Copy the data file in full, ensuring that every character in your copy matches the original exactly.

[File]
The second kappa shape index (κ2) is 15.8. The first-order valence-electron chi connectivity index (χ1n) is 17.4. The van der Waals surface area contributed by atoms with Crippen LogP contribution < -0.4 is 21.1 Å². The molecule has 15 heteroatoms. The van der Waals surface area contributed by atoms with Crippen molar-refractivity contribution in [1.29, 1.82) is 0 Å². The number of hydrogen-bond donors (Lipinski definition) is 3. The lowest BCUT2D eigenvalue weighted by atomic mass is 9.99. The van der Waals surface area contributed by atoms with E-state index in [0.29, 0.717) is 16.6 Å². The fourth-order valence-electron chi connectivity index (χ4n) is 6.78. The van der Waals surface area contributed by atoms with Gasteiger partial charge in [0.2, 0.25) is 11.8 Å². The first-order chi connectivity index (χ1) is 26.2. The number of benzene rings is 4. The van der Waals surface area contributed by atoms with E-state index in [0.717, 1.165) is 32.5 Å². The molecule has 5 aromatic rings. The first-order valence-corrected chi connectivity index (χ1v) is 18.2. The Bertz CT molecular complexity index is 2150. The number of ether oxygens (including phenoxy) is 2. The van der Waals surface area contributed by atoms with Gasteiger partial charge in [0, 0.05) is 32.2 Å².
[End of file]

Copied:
The second kappa shape index (κ2) is 15.8. The first-order valence-electron chi connectivity index (χ1n) is 17.4. The van der Waals surface area contributed by atoms with Crippen LogP contribution < -0.4 is 21.1 Å². The molecule has 15 heteroatoms. The van der Waals surface area contributed by atoms with Crippen molar-refractivity contribution in [1.29, 1.82) is 0 Å². The number of hydrogen-bond donors (Lipinski definition) is 3. The lowest BCUT2D eigenvalue weighted by atomic mass is 9.99. The van der Waals surface area contributed by atoms with E-state index in [0.29, 0.717) is 16.6 Å². The fourth-order valence-electron chi connectivity index (χ4n) is 6.78. The van der Waals surface area contributed by atoms with Gasteiger partial charge in [0.2, 0.25) is 11.8 Å². The first-order chi connectivity index (χ1) is 26.2. The number of benzene rings is 4. The van der Waals surface area contributed by atoms with E-state index in [0.717, 1.165) is 32.5 Å². The molecule has 5 aromatic rings. The first-order valence-corrected chi connectivity index (χ1v) is 18.2. The Bertz CT molecular complexity index is 2150. The number of ether oxygens (including phenoxy) is 2. The van der Waals surface area contributed by atoms with Gasteiger partial charge in [0, 0.05) is 32.2 Å².